START talks may enter final straight as Clinton visits Moscow
US Secretary of State Hillary Clinton is in Moscow for talks on the new Strategic Arms Reduction Treaty, or START. The signing has reportedly stalled over US plans to install anti-missile defense units in Eastern Europe.
Moscow says the reduction of offensive and defensive weapons should be linked in the new pact.
On Saturday, March 13, the two presidents discussed the final points of the agreement via telephone, saying they are ready to talk about a specific date for signing the new treaty.
Moscow and Washington have been at the negotiating table for almost a year, but despite the fact that the original treaty expired in December 2009, a new one has not yet been signed.
When the first START treaty was signed, then-First Lady Barbara Bush gifted a “Make Way for the Ducklings” statue to the Soviet Union. It was both a children's gift and a symbol of shared interests, as an identical sculpture is on display in Boston, Massachusetts.
Some are skeptical, however, saying that the prolonged negotiations are a sure sign that the two sides are not in sync, and that the signing a new treaty before a conference on nuclear nonproliferation in May 2010 is more optimistic than realistic.
“This situation is somewhat worrying. Many analysts are throwing about claims of an argument between Moscow and Washington, which is not good for us or our partners. But the fact that Secretary Clinton is here means two things: that both sides are working really hard on the treaty, but a full agreement has not yet been reached,” believes Viktor Kremenyuk, deputy director of the US and Canada Institute.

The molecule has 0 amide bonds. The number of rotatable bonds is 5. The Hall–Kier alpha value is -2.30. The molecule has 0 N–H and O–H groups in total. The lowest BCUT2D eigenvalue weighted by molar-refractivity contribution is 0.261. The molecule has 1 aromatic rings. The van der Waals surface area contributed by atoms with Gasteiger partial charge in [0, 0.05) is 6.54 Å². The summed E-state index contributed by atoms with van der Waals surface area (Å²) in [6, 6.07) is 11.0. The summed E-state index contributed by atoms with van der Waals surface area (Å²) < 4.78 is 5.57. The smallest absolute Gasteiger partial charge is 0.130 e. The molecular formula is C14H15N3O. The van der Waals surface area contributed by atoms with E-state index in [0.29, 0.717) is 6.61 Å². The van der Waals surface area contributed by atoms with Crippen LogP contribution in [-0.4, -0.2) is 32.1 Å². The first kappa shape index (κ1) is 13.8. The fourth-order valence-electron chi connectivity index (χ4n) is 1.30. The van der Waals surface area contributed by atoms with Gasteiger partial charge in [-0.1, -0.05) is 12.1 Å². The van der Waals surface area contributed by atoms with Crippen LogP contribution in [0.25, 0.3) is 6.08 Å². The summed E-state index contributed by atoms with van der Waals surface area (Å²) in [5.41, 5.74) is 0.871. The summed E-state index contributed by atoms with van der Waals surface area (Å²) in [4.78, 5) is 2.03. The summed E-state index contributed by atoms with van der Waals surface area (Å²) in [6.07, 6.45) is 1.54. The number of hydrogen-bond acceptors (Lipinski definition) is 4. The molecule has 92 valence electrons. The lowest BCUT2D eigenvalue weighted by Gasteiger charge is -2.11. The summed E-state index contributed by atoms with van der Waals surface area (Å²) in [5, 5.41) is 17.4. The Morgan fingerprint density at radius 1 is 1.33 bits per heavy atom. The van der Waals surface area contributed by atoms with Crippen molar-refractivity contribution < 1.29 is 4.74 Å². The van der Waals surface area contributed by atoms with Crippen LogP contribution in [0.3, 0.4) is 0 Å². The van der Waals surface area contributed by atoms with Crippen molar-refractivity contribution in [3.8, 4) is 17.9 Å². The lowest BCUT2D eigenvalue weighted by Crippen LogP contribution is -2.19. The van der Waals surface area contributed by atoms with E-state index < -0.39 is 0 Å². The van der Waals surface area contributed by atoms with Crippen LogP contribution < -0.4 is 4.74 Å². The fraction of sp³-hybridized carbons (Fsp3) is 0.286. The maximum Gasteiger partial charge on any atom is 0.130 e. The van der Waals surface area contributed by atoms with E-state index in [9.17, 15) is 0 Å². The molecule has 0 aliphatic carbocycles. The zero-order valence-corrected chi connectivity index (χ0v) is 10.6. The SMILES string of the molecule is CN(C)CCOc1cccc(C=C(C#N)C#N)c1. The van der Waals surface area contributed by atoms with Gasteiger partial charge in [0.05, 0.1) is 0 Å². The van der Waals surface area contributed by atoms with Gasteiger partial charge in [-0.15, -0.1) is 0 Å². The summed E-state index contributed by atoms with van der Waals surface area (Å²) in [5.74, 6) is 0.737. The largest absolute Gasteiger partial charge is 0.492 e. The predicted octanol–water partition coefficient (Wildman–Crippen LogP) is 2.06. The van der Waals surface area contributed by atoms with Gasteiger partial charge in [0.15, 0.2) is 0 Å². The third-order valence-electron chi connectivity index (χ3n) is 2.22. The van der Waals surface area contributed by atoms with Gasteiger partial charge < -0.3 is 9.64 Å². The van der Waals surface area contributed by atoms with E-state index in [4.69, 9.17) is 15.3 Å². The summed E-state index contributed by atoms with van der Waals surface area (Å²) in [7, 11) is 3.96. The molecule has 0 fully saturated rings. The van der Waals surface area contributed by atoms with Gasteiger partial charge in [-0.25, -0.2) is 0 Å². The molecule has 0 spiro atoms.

Fred Weir, Moscow bureau chief for the Christian Science Monitor newspaper, also sees the lack of control over defensive weapons as a sticking point.
“The whole concept of strategic arms control has become unhinged since George W. Bush in his wisdom withdrew from the antiballistic treaty back in 2002. That left open this whole idea of defensive weapons,” Weir told RT.
Some say, however, that an agreement on the reduction itself has in fact been reached – and now, it is simply a matter of who gets to influence what.
“It is clearly a question of spheres of influence. It is clearly a question of who is seen to be holding their ground and not losing face, and I think this is why it has taken so long. The most likely date of signing the new treaty will probably be next month’s summit on non-nuclear proliferation in Washington, but even then we can’t be sure that both sides will have agreed all the details until then,” Dr. Adrian Pabst from the University of Kent says.
One of the stumbling blocks on the road to a new treaty is the US-led plans for anti-missile defense elements in Eastern Europe. The US insists it is necessary to neutralize the potential threat from Iran, but Russia sees the deployment as too close to home.
“The new START treaty is being developed in the absence of an agreement that regulates the development of anti-missile defense systems,” says Russian Foreign Minister Sergey Lavrov.
“And of course, Russia hailed President Obama's decision to abandon the global strategic anti-missile defense plans pushed forwards by his predecessor, George W. Bush, because that plan directly affected our national security and would have required immediate countermeasures.”
Spokesman for the Russian Ministry of Foreign Affairs Andrey Nesterenko said on Thursday that “the connection between offensive – including nuclear – and defensive arms is a truth that needs no proof. The unlimited deployment of ABM systems by any state or military-political bloc might undermine international efforts in the field of nuclear disarmament.”
There are many issues on Hillary Clinton's agenda during her Moscow visit, but finishing the START talks is certain to be one of her highest priorities.